444799 Biomass Conversion to Isoprene

Tuesday, April 12, 2016: 8:00 AM
344AB (Hilton Americas - Houston)
Dolly Chitta1, Robert Price2 and Mukund Karanjikar2, (1)Chemical Engineering, University of Utah, Salt Lake City, UT, (2)Technology Holding LLC, Salt Lake City, UT

Isoprene is an important raw material in the process industry. It is a feedstock for poly-isoprene and thermoplastics. Polyisoprene is used in a wide variety of rubber applications including medical equipment, baby bottle teats/nipples, toys, shoe soles, tires, latex®, and elastic films and threads for golf balls or textiles. It is also used in adhesives, paints and coatings. Butyl rubber, co-polymer of isoprene with isobutene, has outstanding impermeability to gases and is used, for example, in inner tubes. Styrene-isoprene-rubber is a copolymer that is used in pressure sensitive adhesives. Currently, it is co-produced in ethylene cracker (from light naphtha) or pyrolytic gasoline production processes. Both these processes are fossil based.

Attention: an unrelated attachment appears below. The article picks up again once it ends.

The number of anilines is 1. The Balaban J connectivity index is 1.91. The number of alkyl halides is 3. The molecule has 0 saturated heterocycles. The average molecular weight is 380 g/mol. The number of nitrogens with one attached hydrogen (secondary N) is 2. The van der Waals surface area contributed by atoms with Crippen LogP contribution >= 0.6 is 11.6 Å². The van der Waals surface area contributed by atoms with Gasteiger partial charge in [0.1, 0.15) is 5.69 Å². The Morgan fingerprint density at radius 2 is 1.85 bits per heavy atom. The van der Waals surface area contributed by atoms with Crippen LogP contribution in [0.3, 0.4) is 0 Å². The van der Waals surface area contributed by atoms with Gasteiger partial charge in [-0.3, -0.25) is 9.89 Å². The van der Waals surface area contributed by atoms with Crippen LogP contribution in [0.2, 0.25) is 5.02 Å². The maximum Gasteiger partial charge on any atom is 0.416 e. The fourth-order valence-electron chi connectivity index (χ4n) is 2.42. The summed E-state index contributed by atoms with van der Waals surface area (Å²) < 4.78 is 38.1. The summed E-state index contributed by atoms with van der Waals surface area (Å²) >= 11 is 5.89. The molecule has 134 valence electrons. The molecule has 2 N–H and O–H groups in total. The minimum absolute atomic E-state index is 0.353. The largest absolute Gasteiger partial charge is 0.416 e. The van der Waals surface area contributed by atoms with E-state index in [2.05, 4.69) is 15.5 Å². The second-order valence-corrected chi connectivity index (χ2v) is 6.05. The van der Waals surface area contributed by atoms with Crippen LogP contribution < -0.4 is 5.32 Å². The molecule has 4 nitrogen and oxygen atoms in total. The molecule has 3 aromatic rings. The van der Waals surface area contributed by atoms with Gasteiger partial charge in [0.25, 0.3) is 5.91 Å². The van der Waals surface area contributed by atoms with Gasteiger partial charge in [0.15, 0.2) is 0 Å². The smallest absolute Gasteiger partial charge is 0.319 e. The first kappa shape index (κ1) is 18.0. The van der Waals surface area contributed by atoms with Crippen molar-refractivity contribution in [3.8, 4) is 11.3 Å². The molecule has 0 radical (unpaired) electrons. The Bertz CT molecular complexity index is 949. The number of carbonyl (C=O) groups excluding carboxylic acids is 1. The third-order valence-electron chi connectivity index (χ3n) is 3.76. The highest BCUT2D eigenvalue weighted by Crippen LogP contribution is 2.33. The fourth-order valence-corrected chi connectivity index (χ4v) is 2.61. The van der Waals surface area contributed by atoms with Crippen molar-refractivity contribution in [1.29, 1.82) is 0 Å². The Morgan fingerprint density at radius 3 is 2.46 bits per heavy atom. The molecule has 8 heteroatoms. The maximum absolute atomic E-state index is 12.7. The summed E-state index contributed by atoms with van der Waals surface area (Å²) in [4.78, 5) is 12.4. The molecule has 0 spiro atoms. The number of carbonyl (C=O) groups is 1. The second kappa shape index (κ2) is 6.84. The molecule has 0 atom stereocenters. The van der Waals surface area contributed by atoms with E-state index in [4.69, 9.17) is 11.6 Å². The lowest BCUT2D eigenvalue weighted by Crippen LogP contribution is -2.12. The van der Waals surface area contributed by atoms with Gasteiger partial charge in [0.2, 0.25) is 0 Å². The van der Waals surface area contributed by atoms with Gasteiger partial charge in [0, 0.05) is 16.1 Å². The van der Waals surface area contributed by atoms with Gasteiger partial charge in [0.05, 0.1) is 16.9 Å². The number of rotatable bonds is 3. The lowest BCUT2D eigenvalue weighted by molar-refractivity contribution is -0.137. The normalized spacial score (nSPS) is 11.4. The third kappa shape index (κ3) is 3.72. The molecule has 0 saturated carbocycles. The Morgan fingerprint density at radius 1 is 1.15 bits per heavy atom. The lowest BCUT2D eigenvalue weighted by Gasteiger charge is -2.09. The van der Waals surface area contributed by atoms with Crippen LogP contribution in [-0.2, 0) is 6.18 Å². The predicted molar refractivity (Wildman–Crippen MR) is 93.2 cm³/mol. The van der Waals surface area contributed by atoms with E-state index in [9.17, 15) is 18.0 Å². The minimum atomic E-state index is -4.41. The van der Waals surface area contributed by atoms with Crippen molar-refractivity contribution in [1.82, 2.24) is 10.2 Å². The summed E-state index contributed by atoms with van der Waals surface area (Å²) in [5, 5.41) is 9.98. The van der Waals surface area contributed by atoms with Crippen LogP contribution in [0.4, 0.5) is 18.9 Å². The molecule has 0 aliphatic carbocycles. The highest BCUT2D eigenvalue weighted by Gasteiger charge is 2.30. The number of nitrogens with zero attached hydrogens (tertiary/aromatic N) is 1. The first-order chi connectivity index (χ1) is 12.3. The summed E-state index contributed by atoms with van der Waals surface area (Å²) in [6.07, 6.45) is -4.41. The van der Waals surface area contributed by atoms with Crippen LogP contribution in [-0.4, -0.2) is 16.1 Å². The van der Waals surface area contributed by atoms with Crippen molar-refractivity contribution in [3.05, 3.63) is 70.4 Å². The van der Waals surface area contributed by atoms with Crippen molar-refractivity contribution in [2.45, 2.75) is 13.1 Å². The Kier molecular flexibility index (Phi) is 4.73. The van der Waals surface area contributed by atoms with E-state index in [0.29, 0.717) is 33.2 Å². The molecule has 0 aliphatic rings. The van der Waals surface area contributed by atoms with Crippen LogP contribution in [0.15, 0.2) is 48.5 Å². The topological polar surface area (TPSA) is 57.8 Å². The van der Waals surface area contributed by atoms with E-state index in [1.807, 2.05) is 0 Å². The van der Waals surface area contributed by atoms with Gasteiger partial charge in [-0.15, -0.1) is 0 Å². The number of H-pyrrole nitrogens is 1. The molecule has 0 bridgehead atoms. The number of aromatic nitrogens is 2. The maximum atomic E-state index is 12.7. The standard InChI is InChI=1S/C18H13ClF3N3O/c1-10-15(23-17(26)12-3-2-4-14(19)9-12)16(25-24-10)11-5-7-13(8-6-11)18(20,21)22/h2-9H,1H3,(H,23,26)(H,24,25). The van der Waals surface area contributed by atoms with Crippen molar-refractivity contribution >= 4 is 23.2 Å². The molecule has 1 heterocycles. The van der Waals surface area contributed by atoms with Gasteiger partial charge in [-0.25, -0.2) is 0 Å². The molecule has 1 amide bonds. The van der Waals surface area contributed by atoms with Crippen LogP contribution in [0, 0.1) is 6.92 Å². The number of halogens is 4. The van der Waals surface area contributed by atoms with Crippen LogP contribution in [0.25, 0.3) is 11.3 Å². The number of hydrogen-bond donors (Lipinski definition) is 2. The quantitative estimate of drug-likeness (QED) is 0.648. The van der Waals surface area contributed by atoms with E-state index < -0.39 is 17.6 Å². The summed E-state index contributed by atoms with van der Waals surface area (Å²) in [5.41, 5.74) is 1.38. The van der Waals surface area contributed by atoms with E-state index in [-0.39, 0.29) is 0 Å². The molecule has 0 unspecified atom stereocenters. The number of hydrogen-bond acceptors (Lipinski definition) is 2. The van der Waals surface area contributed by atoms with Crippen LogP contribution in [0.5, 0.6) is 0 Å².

The authors will present a novel method to convert biomass to renewable isoprene. The method utilizes metabolically engineered E. coil and low temperature post-processing to selectively produce isoprene. The process is based upon advanced fermentation. Results for conversion of biomass derived sugars will be presented. Overall mass and energy balances and process system analysis alongwith preliminary economics will be described. Ability to produce isoprene from biomass will enable renewable rubber industry and reduce the environmental impact by reducing use of fossil feedstock.

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